TT Club draws attention to the life-threatening hazards caused by enclosed and confined spaces and presents measures to limit the phenomenon.
s TT Club explains, confined or enclosed spaces are common in the supply chain industry. Toxic gases produced by some cargoes as well as leakages, residual fumigants and other causes of a reduced oxygen environment are the chief problems, with 60% of fatalities suffered by would be rescuers.
The primary cause of decreasing oxygen levels is the presence of other gases, such as carbon dioxide. Because the effects of oxygen deprivation can become incapacitating quickly and there are no evident symptoms, effective communication for crew to understand the dangers is essential, TT Club highlights.
The key risk is that workers may not readily recognise spaces that could present danger. The cargo hold of a ship is a leading example, but containers and other cargo transport units pose similar risks
… said Peregrine Storrs-Fox, Risk Management Director at TT
Risk mitigation strategies, suggested by TT Club:
- Always assume that confined spaces are unsafe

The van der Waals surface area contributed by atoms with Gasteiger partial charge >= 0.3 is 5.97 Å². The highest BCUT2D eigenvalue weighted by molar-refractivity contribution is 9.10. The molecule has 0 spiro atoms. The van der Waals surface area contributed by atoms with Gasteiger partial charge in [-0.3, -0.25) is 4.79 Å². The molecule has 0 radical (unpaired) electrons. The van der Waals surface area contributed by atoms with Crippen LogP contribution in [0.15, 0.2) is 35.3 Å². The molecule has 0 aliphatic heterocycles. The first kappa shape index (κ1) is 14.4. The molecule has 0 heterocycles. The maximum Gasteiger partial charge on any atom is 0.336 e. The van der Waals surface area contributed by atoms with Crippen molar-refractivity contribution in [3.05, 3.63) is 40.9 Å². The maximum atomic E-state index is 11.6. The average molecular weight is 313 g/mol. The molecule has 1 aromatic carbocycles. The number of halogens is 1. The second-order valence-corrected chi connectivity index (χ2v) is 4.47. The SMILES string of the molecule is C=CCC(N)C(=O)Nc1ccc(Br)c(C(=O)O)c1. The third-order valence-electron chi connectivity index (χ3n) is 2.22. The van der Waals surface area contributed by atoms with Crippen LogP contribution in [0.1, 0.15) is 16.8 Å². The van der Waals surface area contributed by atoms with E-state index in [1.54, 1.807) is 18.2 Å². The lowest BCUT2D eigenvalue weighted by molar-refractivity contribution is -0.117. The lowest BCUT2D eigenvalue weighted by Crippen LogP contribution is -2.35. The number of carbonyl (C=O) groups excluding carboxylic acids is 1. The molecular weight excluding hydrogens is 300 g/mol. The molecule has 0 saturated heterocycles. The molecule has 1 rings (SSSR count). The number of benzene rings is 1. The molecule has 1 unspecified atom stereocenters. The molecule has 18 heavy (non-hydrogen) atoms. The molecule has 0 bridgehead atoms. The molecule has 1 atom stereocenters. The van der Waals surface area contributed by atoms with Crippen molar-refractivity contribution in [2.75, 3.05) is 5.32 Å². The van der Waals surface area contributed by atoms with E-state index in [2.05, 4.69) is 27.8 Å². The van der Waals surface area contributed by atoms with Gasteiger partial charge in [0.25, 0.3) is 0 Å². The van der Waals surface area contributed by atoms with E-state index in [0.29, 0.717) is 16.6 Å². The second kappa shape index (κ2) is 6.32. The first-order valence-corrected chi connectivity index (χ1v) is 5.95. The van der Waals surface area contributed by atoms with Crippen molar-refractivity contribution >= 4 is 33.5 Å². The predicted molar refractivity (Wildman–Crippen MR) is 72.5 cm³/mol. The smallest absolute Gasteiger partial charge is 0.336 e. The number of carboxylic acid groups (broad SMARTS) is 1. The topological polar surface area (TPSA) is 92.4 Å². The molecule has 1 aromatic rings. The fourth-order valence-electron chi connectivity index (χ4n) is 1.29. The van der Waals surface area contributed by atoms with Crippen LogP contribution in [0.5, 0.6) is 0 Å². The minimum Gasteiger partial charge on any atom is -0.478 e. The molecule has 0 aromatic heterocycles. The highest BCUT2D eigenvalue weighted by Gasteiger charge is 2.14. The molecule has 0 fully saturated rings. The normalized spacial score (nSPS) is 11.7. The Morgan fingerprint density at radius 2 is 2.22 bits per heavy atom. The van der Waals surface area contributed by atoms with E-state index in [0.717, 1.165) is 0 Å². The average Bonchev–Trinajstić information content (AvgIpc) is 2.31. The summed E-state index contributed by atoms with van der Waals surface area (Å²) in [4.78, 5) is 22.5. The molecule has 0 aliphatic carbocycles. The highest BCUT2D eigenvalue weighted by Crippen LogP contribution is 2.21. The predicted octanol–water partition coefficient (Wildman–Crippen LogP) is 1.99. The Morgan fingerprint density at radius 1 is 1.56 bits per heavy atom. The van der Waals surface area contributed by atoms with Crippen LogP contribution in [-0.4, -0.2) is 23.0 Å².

- Create awareness of the risks and continually invest in staff training (recognising particularly the emotional reaction of would be rescuers)
- Procedures need to be robust but not overly burdensome or complex (impeding the tendency for short cuts is important)
- Embody a culture where time and resource are fully aligned to safety, regardless how minor the immediate task
- If entry is unavoidable, undertake a risk assessment to ensure that there is a safe system of work, including making sure there are emergency arrangements in place before work starts (always prepare for the worst)
- Where possible, ventilate the area before entry and ensure good general ventilation during work activities (use breathing apparatus if the air inside the space cannot be made fit to breathe)
- Test the air before entry; monitor it and the workers during the procedure, deploying a watcher who is physically present
- Ensure that people inside the space can communicate with those on the outside
- Restrict access to authorised personnel – such as implementing a permit to work system
- Ensure that the workers selected are competent and physically able to do the task; air quality monitoring or safety equipment is of little benefit if the users are insufficiently trained to use it
- Perform emergency rescue drills, providing practice in the process of safely removing an injured or unconscious person
Developing and undertaking drills to practice rescues are crucial steps in mitigating the risks, as are a number of other strategies including risk assessments of working in potentially hazardous spaces, discouraging short cuts in work practices and testing, monitoring and venting air in confined areas.
… added Peregrine Storrs-Fox, Risk Management Director at TT